Action: Carnivores: Supplement meat-based diet with amino acids
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Some amino acids cannot be made in the body and are therefore essential within the diet. For felids, taurine is an essential amino acid and a deficiency in taurine can cause diseases if not present in the diet.
Supporting evidence from individual studies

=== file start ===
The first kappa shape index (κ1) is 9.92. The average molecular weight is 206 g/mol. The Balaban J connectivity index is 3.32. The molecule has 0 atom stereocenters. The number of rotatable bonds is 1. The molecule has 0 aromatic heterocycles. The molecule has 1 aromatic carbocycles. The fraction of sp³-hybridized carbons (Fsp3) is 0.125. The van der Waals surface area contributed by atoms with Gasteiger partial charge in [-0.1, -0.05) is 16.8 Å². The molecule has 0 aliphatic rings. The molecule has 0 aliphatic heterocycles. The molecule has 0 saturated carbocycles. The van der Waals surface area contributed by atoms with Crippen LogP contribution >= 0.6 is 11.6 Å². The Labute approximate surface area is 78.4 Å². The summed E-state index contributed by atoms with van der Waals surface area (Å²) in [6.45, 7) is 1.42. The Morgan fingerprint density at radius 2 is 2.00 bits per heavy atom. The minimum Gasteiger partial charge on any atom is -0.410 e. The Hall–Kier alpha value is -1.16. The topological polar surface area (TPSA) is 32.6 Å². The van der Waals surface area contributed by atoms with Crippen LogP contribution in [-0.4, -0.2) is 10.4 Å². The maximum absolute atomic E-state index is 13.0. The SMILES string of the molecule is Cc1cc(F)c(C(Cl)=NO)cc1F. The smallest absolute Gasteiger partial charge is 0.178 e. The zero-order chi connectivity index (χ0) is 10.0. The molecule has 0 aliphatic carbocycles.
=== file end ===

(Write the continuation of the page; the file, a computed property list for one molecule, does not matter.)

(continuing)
A replicated, before-and-after study in 2001 of maned wolves Chrysocyon brachyurus in a research centre in the USA, found that supplementing a protein-based diet with taurine increased the average plasma taurine levels. When fed a supplemented animal-based protein diet, average plasma taurine was higher (91.18 nmol/ml), and within target domestic canine reference ranges, compared to no supplement (animal-based protein: 18.79 nmol/ml; plant-based mean: 4.03 nmol/ml). Four wolves were maintained on the commercial diet (animal-based protein) and two were maintained on an experimental diet (plant-based protein). Four weeks prior and at the end of the trial, animals were restrained and sedated to collect a 12 ml blood sample. Due to clinical signs including weight loss and decreased appetite, the diet trial was terminated early and taurine supplementation (0.3% concentration) was deemed necessary. Taurine concentrations were monitored over a four-month period.